Updated: Jul 26
Board Games go beyond entertainment. They are an essential component in children's play, and the fact that it is more structured than free play provides added benefits to children's skill development, especially social skills building.
Free play is a great way for children to be on their own and exercise their imagination, roam outside, collect items, and explore. Structured play is basically one that has a clear beginning and end. It's a type of play during which children learn to solve problems and improve their social skills.
Playing board games fosters reciprocal play, back-and-forth conversations, social initiation, and responding. They teach valuable lessons in following instructions, taking turns, and practicing good sportsmanship. 🤝💪 Moreover, they encourage flexible thinking and adaptability. 🧠💡
There are many types of board games, but I would like to comment on cooperative games vs competitive ones. Although some children prefer cooperative games over competitive ones, both types offer valuable benefits. I would say that playing board games has a ton of benefits such as sharpening a child’s focus, boosting their language skills, giving the children time away from screens, and putting into practice their social skills.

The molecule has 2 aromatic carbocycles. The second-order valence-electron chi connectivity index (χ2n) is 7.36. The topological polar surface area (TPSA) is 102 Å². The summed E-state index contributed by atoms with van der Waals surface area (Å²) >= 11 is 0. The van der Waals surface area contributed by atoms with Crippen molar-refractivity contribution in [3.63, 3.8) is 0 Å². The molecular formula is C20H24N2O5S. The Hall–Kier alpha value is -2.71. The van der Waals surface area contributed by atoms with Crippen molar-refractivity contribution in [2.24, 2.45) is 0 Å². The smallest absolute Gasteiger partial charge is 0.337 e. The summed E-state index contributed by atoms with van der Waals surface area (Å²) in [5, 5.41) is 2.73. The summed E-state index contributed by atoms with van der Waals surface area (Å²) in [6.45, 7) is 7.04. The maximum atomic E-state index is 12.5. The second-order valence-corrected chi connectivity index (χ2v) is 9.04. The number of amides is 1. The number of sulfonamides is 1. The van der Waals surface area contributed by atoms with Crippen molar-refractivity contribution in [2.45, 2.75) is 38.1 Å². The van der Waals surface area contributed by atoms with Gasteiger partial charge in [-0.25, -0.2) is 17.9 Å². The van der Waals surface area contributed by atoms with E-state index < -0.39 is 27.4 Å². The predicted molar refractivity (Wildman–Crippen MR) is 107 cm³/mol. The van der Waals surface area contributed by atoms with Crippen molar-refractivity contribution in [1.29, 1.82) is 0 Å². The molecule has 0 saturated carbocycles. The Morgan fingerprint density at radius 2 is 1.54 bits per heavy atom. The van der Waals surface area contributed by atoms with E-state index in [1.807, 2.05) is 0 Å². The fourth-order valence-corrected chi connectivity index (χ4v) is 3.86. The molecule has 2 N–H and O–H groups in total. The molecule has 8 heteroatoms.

Cooperative board games are ones where players need to focus on working together to accomplish a goal instead of focusing on competing against each other. I recommend using cooperative games with children who often avoid playing board games since they are too worried about winning or losing, instead of having fun. They can also be played with siblings and peers who experience rivalry and have a hard time playing together. Cooperative games help children learn how to collaborate and compromise with others, recognize, and respond to others' feelings, share, show affection, resolve conflicts, and adhere to the rules. Competitive board games are great to practice good sportsmanship. It teaches patience, and how to win and lose gracefully. Many competitive board games are also essentially strategic based, which encourages healthy brain development in older kids and teens.